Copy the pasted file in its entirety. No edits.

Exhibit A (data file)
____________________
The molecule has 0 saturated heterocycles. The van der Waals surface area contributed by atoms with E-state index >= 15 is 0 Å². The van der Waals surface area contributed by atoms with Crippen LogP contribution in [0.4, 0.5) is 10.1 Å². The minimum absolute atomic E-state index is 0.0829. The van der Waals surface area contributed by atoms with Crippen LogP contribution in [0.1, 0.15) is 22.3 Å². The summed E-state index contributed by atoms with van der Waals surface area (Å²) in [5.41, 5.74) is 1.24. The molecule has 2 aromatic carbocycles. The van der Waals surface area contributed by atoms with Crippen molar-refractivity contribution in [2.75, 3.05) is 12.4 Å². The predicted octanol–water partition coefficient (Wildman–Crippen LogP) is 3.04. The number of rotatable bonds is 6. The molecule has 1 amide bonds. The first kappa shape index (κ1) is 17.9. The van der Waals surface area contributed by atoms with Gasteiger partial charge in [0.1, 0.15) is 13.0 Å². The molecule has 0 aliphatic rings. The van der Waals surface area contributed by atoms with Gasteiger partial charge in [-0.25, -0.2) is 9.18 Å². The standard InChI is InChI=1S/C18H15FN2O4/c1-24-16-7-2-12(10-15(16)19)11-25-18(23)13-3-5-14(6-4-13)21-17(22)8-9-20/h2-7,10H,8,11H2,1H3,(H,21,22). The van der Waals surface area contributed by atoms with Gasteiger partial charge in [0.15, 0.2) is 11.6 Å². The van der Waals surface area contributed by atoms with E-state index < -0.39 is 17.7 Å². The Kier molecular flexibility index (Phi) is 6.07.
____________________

The molecule has 0 saturated heterocycles. The van der Waals surface area contributed by atoms with E-state index >= 15 is 0 Å². The van der Waals surface area contributed by atoms with Crippen LogP contribution in [0.4, 0.5) is 10.1 Å². The minimum absolute atomic E-state index is 0.0829. The van der Waals surface area contributed by atoms with Crippen LogP contribution in [0.1, 0.15) is 22.3 Å². The summed E-state index contributed by atoms with van der Waals surface area (Å²) in [5.41, 5.74) is 1.24. The molecule has 2 aromatic carbocycles. The van der Waals surface area contributed by atoms with Crippen molar-refractivity contribution in [2.75, 3.05) is 12.4 Å². The predicted octanol–water partition coefficient (Wildman–Crippen LogP) is 3.04. The number of rotatable bonds is 6. The molecule has 1 amide bonds. The first kappa shape index (κ1) is 17.9. The van der Waals surface area contributed by atoms with Gasteiger partial charge in [0.1, 0.15) is 13.0 Å². The molecule has 0 aliphatic rings. The van der Waals surface area contributed by atoms with Gasteiger partial charge in [-0.25, -0.2) is 9.18 Å². The standard InChI is InChI=1S/C18H15FN2O4/c1-24-16-7-2-12(10-15(16)19)11-25-18(23)13-3-5-14(6-4-13)21-17(22)8-9-20/h2-7,10H,8,11H2,1H3,(H,21,22). The van der Waals surface area contributed by atoms with Gasteiger partial charge in [0.15, 0.2) is 11.6 Å². The van der Waals surface area contributed by atoms with E-state index < -0.39 is 17.7 Å². The Kier molecular flexibility index (Phi) is 6.07.